last, but with a good demand prices have ad- 
vanced. We quote ordinary wild oat to choice 
wheat at $13@17 50 "^ ton. 

HONEY — In good demand at the following 
rates: Los Angeles, 5-gall cans, $12((h,W, and 
Potter's, 2 lb do, at $4 % dozen. 

POTATOES Market firm, with advanced 

prices. We quote Carolinas at $100; other 
kinds $1 40@$170, from fair to choice. 

HOPS — This year's crop is still quotable at 
10(«)12i/c. 

HIDES — We quote Dry, slaughterer's stock, 
1C%@,18 c; Salted ; 8@8%c. Sales during the 
week 1,490 Cal. dry. 

WOOL — We quote good shipping, at 15@ 
n%c; very choice, 18%c; burry, 10@12%c; 
slightly do, 13@14e. There are being no 
stock on the market, the above quotations are 
merely nominal. 

TALLOW— Quotable at 7@7>^c, from ordi- 
nary to choice. 

SEEDS— California Mustard, none in the 
market; Flax 3@;3>^c., Canary, 7@8c. 

BEANS— Quiet at the following rates. Bayo 
at $2.25@2..50; butter, $2.25; small white pink 
andred$1.87@2.00; pea, $2.00 per 100 pounds, 
100 sacks bayo, from first hands, sold for $2 50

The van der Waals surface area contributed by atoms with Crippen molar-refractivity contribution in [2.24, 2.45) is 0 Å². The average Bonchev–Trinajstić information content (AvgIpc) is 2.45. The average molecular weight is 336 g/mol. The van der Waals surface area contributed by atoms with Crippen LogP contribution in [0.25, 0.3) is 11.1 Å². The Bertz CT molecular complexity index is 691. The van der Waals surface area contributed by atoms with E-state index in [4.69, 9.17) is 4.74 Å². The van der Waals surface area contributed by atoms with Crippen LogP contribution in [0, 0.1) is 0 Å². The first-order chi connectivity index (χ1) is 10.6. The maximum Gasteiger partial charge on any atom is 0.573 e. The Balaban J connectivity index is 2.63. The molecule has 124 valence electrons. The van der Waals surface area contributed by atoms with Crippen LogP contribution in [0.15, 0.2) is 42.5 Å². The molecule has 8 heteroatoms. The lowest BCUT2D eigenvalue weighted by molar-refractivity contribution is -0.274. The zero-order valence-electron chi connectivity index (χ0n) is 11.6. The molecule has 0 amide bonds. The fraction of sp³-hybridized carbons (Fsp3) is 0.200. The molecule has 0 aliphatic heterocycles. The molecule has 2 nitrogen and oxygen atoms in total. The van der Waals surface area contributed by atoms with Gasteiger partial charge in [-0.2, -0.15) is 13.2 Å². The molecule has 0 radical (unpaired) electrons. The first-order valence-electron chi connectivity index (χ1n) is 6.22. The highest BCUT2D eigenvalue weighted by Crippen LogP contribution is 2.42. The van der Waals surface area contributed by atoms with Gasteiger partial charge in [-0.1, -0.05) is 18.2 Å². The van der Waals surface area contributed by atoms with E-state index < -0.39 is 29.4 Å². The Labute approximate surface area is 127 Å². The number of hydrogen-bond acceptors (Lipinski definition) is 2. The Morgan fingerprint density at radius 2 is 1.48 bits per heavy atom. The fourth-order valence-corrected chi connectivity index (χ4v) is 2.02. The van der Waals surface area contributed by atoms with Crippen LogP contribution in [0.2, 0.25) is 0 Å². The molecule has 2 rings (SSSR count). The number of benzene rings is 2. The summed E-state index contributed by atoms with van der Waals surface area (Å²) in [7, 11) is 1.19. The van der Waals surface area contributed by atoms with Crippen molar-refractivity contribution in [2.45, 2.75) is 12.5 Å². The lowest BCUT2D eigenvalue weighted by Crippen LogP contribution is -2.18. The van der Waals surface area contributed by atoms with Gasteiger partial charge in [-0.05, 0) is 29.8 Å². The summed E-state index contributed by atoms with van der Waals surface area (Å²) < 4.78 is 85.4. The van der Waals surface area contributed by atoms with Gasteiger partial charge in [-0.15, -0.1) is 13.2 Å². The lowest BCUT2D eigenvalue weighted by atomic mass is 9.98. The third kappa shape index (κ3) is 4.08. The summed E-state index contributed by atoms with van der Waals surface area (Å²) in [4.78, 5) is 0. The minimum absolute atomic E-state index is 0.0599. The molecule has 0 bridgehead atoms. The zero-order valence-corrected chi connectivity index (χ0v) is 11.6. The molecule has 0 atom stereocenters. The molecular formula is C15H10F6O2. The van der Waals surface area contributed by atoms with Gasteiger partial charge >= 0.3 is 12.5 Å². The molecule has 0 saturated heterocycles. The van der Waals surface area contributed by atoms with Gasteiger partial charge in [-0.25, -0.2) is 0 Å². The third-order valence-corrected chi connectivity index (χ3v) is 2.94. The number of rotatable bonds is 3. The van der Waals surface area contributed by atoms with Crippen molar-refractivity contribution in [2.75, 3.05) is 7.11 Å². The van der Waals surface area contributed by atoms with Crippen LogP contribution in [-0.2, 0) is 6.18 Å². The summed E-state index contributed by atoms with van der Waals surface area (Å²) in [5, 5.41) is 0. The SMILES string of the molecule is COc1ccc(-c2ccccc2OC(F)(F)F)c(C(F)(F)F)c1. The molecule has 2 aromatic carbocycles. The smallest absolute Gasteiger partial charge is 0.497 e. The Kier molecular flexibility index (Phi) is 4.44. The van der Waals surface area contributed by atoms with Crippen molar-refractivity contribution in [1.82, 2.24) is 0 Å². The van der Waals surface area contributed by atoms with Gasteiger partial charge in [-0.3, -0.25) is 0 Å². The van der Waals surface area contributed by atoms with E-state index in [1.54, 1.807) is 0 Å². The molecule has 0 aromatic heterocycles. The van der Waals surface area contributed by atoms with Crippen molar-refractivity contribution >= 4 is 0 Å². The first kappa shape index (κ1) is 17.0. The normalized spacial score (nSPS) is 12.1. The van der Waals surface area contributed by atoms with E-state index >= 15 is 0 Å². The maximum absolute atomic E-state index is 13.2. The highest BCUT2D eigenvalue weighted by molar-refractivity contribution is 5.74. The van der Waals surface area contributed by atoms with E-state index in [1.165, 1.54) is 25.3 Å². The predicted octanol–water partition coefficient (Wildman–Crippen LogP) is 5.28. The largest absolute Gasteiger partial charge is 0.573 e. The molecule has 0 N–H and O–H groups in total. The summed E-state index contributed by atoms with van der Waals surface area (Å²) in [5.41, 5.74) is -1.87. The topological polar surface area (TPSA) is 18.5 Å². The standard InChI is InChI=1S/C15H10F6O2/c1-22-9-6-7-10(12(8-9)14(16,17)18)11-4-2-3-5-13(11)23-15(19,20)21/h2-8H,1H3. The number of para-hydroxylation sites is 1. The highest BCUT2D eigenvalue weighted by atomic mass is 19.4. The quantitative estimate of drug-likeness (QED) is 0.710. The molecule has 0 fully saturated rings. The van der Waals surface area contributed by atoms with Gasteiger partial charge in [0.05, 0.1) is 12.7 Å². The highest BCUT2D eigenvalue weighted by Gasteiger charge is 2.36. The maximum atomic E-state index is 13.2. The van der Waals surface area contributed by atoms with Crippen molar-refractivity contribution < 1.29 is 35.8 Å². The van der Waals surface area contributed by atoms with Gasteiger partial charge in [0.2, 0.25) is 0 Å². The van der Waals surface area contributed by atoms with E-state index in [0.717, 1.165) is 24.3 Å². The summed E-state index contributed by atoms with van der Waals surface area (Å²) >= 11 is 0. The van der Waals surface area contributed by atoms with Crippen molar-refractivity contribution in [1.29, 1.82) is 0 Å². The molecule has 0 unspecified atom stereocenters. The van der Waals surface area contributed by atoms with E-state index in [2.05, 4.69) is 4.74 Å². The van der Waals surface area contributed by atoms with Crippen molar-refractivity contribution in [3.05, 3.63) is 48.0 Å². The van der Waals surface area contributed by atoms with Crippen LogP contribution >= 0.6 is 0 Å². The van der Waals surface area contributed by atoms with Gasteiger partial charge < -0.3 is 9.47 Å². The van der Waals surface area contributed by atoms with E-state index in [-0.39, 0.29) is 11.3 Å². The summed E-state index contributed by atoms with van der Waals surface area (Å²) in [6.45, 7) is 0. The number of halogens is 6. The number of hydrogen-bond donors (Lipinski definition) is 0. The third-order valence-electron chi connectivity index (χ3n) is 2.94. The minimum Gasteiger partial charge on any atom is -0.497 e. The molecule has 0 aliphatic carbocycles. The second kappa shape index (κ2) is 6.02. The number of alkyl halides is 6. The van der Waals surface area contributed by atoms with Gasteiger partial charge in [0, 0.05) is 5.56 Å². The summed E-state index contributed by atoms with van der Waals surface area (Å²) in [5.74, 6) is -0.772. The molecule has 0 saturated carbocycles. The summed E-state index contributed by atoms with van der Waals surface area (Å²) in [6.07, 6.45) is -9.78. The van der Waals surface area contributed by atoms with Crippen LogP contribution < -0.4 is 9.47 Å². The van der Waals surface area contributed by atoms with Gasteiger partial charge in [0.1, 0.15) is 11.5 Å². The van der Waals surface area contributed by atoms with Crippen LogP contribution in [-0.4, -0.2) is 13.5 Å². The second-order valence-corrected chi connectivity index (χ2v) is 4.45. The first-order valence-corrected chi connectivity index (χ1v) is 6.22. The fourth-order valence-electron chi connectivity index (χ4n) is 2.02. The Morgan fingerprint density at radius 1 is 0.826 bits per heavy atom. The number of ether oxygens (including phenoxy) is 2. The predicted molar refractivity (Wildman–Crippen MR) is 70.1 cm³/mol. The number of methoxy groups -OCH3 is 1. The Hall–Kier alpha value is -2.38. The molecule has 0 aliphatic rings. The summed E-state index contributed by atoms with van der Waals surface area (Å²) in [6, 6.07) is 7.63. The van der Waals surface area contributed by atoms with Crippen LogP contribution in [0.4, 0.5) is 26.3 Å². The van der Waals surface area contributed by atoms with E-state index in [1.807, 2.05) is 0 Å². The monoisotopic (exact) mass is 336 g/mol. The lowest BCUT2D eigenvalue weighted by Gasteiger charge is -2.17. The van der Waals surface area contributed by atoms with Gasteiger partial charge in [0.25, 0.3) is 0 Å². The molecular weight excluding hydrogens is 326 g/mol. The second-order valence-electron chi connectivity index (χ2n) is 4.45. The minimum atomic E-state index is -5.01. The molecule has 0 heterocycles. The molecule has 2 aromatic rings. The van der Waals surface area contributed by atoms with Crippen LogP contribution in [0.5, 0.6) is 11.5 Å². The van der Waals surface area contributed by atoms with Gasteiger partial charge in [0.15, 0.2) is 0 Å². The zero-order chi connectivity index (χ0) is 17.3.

per 100 pounds. 

FRESH MEAT— The market is firm and 
quotations unchanged. We quote prices from 
slaughterers to dealers: 

BEEF— American, 1st quality, 10@llc Ift lb. 
Do 2d do 9@10c i^ lb. 

Do 3d do 7@ 8c f^ fc. 

VEAL— From 8@ 12c. 

MUTTON— Steady at 9@10c. "^ ft). 

LAMB — None in market. 

PORK— Undressed at 5>^@G%c; dressed, 
has advanced to 9(aid%. 

POULTRY, ETC.— In small supply, and 
prices remain unchanged. Young Chickens $6@, 
7; Hens $7@8.50; Roosters, $7@8.00: Ducks, 
tame, $8@y Tp>, doz; do -ndld, f l(fli3.00 "i^ doz; 
geese, tame;$2.50@$3 f, pair; wild, $1.75@3 f. 
doz; tame Turkeys, 18@20c ^ fc; Hare, 1.50 
per doz; Doves, 50c do; Quail, $1.25@1.50. 

DAIRY PRODUCTS— California Butter, 
fresh, in rolls, 4.5@50c; Packed rolls, 35@40c. 
Oregon firkin, 20@225.^c; Eastern do, 25(«! 
35c. The receipts of choice butter have been 
fair. 

Cheese — In fair supply, at unchanged rates. 
California, new, 13@15c., Eastern, 16@,17c. 

Eoos— California fresh, 37.;/^@40c; Oregon, 
30c; CaUfornia Lard, 11-lb tins, 12@13%c; 
Oregon, 13%@14%c, according to package. 

FRUITS — We submit the following prices, 
for which we are indebted to A. Lusk & Co. : 
Cal. Apples, per box, $1.00(n),$2.00; Oregon, 
$1@$2.00; Pears, per box, $1.50@$4.00; Or- 
anges, per 1,000, $40@f 50; Lemons, per box, 
$16; Pears, scarce. 

CASE GOODS— In 2 lb cans, per doz.. Apri- 
cots, $4; Apples, $2.50; Blackberries, $4 ; Ger- 
man Prunes, $4; Grapes, $4; Peach, table, $4; 
Peach, pie, $3; Pie, assorted, $3; Plum, table, 
$3,50; Plum, pie, $3; Pears, $3.75; Quince, 
$3.50; Tomatoes, $2; Table, assorted, $3.75. 

GENERAL MERCHANDISE. 

AGRICULTURAL IMPLEMENTS —Busi- 
ness in this department still contains good; and 
dealers are looking forward to a busy season. 

BAGS AND BAGGING— Are in moderate